BlackBerry’s place as the business smartphone of choice is slipping fast with the onslaught of apps and functionalities that rival iOS and Android platforms have to offer.The Clorox Company announced in a speech at the SNW conference yesterday that they are dropping the BlackBerry as their company phone and letting employees choose between iPhone, Android, and Windows Phone 7 devices.
The winning option was Apple, with 92 percent of staff choosing the iPhone, six percent Android, and two percent Windows Phone 7. Apple’s iPad is also being tested among staff, although it has yet to become the winning choice over conventional notebooks.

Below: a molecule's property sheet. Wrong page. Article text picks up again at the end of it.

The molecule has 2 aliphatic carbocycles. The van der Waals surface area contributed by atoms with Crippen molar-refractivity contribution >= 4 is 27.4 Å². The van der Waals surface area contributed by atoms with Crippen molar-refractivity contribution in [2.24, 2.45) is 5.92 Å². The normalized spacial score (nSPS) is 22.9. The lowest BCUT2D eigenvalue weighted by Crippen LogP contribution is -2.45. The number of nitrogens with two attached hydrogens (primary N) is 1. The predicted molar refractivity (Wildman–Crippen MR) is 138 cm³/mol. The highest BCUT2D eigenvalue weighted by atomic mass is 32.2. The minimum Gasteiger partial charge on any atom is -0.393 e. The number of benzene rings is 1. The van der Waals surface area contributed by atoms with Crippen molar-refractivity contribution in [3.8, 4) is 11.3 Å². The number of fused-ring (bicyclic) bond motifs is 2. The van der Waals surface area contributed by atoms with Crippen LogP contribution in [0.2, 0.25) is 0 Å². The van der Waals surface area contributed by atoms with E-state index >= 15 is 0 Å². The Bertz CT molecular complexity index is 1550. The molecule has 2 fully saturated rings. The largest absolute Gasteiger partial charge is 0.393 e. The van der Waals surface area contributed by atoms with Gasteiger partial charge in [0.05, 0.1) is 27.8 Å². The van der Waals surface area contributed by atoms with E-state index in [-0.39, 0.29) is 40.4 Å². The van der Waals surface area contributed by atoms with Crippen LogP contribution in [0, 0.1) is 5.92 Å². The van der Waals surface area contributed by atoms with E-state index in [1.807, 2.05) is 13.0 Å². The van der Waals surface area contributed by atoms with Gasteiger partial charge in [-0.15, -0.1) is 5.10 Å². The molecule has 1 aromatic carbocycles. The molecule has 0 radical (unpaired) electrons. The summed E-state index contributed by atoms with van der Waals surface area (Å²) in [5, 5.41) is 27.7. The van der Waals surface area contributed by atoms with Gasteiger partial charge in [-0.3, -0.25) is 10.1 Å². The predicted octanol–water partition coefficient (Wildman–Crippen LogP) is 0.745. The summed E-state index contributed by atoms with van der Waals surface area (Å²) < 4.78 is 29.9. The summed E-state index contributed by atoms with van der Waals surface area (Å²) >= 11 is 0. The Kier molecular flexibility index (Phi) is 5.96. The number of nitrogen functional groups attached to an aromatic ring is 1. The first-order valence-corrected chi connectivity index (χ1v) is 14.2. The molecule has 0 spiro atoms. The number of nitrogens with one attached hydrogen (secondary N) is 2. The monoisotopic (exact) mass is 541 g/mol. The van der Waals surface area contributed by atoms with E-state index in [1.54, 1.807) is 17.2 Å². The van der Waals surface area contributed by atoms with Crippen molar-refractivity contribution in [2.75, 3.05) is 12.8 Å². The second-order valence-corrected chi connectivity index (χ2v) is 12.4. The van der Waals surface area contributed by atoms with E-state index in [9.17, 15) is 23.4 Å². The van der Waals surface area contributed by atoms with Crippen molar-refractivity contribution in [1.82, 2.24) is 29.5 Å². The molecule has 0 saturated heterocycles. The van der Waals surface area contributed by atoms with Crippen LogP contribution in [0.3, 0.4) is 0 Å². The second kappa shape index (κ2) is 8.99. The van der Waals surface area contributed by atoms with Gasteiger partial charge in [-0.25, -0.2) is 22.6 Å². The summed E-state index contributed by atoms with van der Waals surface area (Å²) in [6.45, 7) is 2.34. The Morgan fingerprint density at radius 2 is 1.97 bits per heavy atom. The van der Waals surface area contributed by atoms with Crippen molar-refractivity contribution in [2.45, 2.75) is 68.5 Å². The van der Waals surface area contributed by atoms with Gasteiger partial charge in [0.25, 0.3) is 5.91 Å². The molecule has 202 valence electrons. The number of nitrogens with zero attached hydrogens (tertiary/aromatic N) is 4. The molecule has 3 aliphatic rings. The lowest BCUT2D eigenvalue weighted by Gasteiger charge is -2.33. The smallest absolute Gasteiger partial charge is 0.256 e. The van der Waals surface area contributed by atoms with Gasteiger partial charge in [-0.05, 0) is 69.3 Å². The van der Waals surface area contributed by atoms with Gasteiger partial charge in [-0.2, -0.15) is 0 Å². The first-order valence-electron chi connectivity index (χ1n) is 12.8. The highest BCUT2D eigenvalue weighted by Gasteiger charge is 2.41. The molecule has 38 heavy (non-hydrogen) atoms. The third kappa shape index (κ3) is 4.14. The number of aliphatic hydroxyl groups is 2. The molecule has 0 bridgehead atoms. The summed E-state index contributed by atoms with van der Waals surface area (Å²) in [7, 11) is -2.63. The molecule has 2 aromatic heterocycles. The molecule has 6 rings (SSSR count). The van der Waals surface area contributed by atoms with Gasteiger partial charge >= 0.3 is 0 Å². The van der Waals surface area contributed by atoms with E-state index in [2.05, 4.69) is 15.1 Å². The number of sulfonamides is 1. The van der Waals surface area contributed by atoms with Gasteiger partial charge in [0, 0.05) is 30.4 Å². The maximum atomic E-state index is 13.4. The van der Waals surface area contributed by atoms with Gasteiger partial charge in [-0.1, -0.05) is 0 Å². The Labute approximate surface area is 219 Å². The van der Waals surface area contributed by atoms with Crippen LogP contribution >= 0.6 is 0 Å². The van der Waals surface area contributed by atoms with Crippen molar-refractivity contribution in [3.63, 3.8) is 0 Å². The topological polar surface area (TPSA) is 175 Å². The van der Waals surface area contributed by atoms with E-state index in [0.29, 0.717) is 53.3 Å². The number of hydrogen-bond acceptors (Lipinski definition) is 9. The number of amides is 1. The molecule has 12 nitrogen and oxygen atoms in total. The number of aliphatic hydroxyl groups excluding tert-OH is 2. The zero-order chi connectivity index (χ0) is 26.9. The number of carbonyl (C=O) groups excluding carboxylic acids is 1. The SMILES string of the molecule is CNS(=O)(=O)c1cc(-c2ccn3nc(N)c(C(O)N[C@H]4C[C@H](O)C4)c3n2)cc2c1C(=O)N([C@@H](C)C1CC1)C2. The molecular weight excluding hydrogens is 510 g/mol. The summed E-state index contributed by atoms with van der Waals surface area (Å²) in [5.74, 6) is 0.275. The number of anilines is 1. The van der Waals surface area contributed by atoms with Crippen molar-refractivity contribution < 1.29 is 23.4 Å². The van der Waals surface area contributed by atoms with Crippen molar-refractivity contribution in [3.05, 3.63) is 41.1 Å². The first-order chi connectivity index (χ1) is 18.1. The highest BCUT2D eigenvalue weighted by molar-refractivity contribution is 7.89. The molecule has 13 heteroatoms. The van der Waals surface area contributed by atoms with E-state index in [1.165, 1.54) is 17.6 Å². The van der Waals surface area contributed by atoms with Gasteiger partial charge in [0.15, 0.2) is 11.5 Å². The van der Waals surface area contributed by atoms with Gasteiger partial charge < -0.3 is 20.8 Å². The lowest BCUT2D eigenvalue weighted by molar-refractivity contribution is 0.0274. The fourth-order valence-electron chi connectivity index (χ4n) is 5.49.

“Employee satisfaction with the IT team was not great” said Ralph Loura about when he first took over as Clorox CIO a year ago. At the time, the company was standardized on Windows 2000 desktop computers and BlackBerry mobile phones. “If you believe demographic studies, the workforce in their 20s and 30s isn’t going to accept black corporate PCs with black corporate mobile phones and not be allowed to run Facebook or Angry Bird apps.”
Beyond shifting to new devices, the company is also ramping up usage of cloud computing. Loura believes that eventually workflows can be transformed such that staff can use tablets instead of notebooks to run business apps from the cloud.
RIM’s BlackBerry was once dominant at the enterprise level thanks to its emphasis on security and data encryption. However, it seems its lack of apps, web browser deficiencies, and weak “cool” factor may see it lose more and more market share as iOS and Android ramp up data security.